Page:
CDC Adds Cancer to List of Underlying Medical Conditions That May Result in Severe COVID-19

Following a recent update from the Centers for Disease Control and Prevention, cancer has been added to the list of underlying medical conditions that may result in a more severe case of novel coronavirus 2019 should exposure to the virus occur.

Following a recent update from the Centers for Disease Control and Prevention (CDC), cancer has been added to the list of underlying medical conditions that may result in a more severe case of novel coronavirus 2019 (COVID-19) should exposure to the virus occur. While there are still limited data as to the impact such conditions will have on the severity of illness, the CDC updated their list in light of more recent information surrounding COVID-19.1

While cancer was noted as increasing the risk of severe COVID-19, it is not presently known as to whether or not cancer history is a significant risk factor. Moreover, oncology treatments, such as chemotherapy, can likely weaken a patient's immune system, leading to a higher risk of infections.Due to this, the CDC suggests that health care providers work with their patients to discuss risk levels on an individualized basis, with consideration to condition, treatment, and number of COVID-19 cases within the local community.

From there, health care providers can determine if treatment medications are required, though the CDC advises that delays to life-saving or emergency care should not occur. The CDC also recommends that patients maintain a 30-day supply of medications in order to limit risk of exposure. Finally, it has been recommended that patients contact their healthcare provider should they have concerns regarding their condition or treatment, or have reason to believe that they have been exposed to COVID-19.

Numerous health care professionals are working to pivot in light of these concerns and create new strategies for patient care in the age of COVID-19. Cancer screenings, clinical research, and even non-emergent treatments have been disrupted on a global level, leading to an increased use of telemedicine. In adapting to this safer, but perhaps less effective standard of care, some healthcare professionals recommend switching from intravenous etoposide to oral etoposide for patients with lung cancer. Besides alternative treatment delivery methods, shortened treatment durations, increased treatment intervals, and decreased treatment frequency can also be considered.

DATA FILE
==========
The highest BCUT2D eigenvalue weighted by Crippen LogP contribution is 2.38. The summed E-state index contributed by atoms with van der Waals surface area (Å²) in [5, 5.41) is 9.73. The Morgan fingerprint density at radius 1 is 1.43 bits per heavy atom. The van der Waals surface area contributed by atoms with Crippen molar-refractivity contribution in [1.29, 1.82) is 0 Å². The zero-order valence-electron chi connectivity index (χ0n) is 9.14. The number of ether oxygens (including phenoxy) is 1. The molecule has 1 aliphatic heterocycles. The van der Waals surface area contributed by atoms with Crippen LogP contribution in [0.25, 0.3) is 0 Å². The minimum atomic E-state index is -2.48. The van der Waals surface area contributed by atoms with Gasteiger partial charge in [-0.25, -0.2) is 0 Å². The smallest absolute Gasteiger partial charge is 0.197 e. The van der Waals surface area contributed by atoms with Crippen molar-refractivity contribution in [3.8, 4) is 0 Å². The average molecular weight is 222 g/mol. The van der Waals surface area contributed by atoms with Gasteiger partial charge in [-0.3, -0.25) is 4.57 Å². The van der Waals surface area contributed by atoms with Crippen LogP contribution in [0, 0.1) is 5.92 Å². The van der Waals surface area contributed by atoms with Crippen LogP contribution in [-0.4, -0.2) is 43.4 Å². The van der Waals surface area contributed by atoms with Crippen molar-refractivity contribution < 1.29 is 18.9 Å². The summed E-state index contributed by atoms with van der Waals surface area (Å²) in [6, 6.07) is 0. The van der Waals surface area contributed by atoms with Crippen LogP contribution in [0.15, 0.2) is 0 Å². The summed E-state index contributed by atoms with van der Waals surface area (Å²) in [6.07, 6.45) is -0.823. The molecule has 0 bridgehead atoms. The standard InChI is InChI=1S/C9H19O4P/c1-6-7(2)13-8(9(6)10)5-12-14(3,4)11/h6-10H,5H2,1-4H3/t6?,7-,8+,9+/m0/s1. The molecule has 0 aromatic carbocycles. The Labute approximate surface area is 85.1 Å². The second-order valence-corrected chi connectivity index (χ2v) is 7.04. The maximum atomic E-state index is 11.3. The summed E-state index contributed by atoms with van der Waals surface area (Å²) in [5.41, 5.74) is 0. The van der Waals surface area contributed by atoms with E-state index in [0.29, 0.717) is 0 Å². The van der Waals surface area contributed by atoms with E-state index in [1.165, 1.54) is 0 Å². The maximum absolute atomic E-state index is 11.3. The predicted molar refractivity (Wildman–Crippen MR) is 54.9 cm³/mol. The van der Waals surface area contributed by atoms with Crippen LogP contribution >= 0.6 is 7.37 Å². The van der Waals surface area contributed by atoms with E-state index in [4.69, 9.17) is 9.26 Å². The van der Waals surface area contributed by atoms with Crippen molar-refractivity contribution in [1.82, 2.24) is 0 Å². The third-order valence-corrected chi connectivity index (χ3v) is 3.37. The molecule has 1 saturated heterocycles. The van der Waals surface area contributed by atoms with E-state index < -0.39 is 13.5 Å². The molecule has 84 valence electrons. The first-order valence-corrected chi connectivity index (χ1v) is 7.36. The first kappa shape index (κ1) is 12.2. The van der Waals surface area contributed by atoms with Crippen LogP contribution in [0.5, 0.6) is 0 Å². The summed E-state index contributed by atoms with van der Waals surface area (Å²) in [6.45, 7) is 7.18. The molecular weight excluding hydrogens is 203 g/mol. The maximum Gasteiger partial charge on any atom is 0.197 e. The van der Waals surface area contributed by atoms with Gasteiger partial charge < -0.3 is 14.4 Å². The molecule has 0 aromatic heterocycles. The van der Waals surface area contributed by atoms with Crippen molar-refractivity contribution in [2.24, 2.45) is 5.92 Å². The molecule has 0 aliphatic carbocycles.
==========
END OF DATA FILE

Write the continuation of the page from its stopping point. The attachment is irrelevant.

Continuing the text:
This more cautious treatment strategy is backed by recent studies, one of which recently revealed that chemotherapy—when administered within 3 months of a COVID-19 diagnosis—increases the risk of COVID-19-related mortality in patients with thoracic cancer. In an analysis that examined the deaths of 141 patients who had both COVID-19 and cancer, 45% of the patients who passed away had received chemotherapy within 3 months of their diagnosis.2 The majority (79.4%) were reported to have died from COVID-19 infection, while 10.6% died from their cancer.

While some therapies are suggested to be avoided at this time in order to ensure patient safety, others have been deemed a safer approach and do not worsen symptoms of COVID-19. Findings from a recent multicenter study, presented at the 2020 AACR Virtual Meeting on COVID-19 and Cancer indicated that immunotherapy wasn't shown to increase mortality in patients with both COVID-19 and cancer. Data indicated that the mortality rate of patients who were given immune checkpoint inhibitors experienced a mortality rate of 8%; the general cancer population's mortality rate is 7.6% to 12%.3 Nine of the 113 patients in a mortality outcome assessment of the study died following treatment with immunotherapy; however, none of the deaths were directly attributed to checkpoint inhibitor use.

Right now, it’s important for healthcare professionals and patients alike to consider this new information and adapt treatment strategies to decrease the risk of exposure or risk of compromising patient immune systems further. Educating patients on decreasing infection risks, creating a custom treatment plan, and potentially pausing treatments that may increase COVID-19-related mortality are all worth considering.


  1. Centers for Disease Control and Prevention. People of Any Age with Underlying Medical Conditions. Revised July 17, 2020. Accessed July 20, 2020.
  2. Horn L, Whisenant JG, Torri V, et al; TERAVOLT Consortium Investigators. Thoracic Cancers International COVID-19 Collaboration (TERAVOLT): Impact of type of cancer therapy and COVID therapy on survival. J Clin Oncol. 2020;38(suppl; abstr LBA111). doi:10.1200/JCO.2020.38.15_suppl.LBA111
  3. Rogiers A, Tondini C, Grimes JM, et al. Clinical characteristics and outcomes of coronavirus 2019 disease (COVID-19) in cancer patients treated with immune checkpoint inhibitors (ICI). Presented at: 2020 AACR Virtual Meeting: COVID-19 and Cancer; July 20-23, 2020; Virtual.